Our surroundings and experiences influence the way we perceive the world: how we think and act, the choices we make, and our general sense of taste. This multitude of individual tendencies creates what sociologist Pierre Bourdieu calls “habitus,” a cumulative pattern of the everyday that unconsciously informs our judgment toward selections of likeness.
The personalization of the digital space lies parallel to our “habitus,” as algorithms filter and strive to serve us relevance. As Mark Zuckerberg stated, “A squirrel dying in front of your house might be more relevant for your interests right now than people dying in Africa.” The filtered content, much like the aforementioned disregarded options, remains invisible – a process that we cannot influence.
Let’s take the case of Spotify, which introduced a new approach to music discovery by acquiring Echo Nest, a music intelligence software. Echo Nest combines multiple filters to analyze music on an audio level and cultural level (using rhythm, tempo, and timbre for the former; and by reviews, ratings, and tweets for the latter). The former deepens our music discovery by giving us more of the same, while the latter broadens our music discovery. But again, the addition is filtered and thus limited.
So how can we make our digital experiences more diverse? Dismissing filters per se is not the solution; without them, we would be overburdened by abundance and too much choice would paralyze us. (Barry Schwartz’s notion of the “paradox of choice” explains that the more choices we have, the fewer choices we make.) That’s where serendipity comes into play (whose definition according to the Oxford Dictionaries is “the occurrence and development of events by chance in a happy or beneficial way”). Serendipity is important for diversifying tastes and (commercially speaking) driving users.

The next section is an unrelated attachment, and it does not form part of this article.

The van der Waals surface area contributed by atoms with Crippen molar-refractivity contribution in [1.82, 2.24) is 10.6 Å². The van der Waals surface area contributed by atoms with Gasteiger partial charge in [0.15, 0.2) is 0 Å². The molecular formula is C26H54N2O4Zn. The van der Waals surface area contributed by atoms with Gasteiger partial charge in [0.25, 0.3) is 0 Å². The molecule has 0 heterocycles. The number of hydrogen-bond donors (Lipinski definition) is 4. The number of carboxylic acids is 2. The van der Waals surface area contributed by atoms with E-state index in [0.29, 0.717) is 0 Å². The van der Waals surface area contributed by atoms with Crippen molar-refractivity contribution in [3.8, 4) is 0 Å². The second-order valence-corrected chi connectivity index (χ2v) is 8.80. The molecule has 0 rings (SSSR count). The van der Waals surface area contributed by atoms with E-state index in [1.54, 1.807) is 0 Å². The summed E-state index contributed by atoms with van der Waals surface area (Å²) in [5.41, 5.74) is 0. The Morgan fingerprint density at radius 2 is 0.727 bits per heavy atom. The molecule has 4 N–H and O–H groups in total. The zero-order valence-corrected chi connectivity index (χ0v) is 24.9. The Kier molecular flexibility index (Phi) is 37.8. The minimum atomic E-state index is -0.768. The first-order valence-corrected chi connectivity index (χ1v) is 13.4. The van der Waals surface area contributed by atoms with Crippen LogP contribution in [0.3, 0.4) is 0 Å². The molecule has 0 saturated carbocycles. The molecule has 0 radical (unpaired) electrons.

Serendipity in its purest form is not reproducible in the digital space. As soon as people start to “choose” serendipity (i.e. shuffle music playlists), their experiences can no longer be seen, strictly speaking, as serendipitous. Nevertheless, we believe that the idea behind serendipity is worth pursuing. While we cannot reproduce serendipity in its purest state, we might cultivate a state of “controlled serendipity.” Controlled serendipity can be a tool for making the bubble of algorithmic filters, in which we are currently browsing, permeable.
The challenge now is to start reframing our digital experiences in order to create a state of controlled serendipity. And there are numerous ways of doing this. One solution is to filter only a certain percentage of our digital experience based on relevance (e.g., 80 percent), while the balance (e.g., 20 percent) remains unfiltered and diverse.
Another example is algorithmic. Instead of only filtering according to relevance, different criteria – such as whether something is “challenging,” “important,” or represents “other points of view” – could be applied. These criteria can vary according to platform types and their purposes (i.e., search engines, social networks, news platforms, or e-commerce websites).
Regardless of strategy, we consider controlled serendipity to be important in ensuring that users are exposed to as many distinct experiences as possible. And we believe it to be commercially relevant in an overcrowded marketplace, where companies are keen to deliver unique and memorable user experiences.
As Sir Tim Berners-Lee so eloquently put it, “We need diversity of thought in the world to face the new challenges.”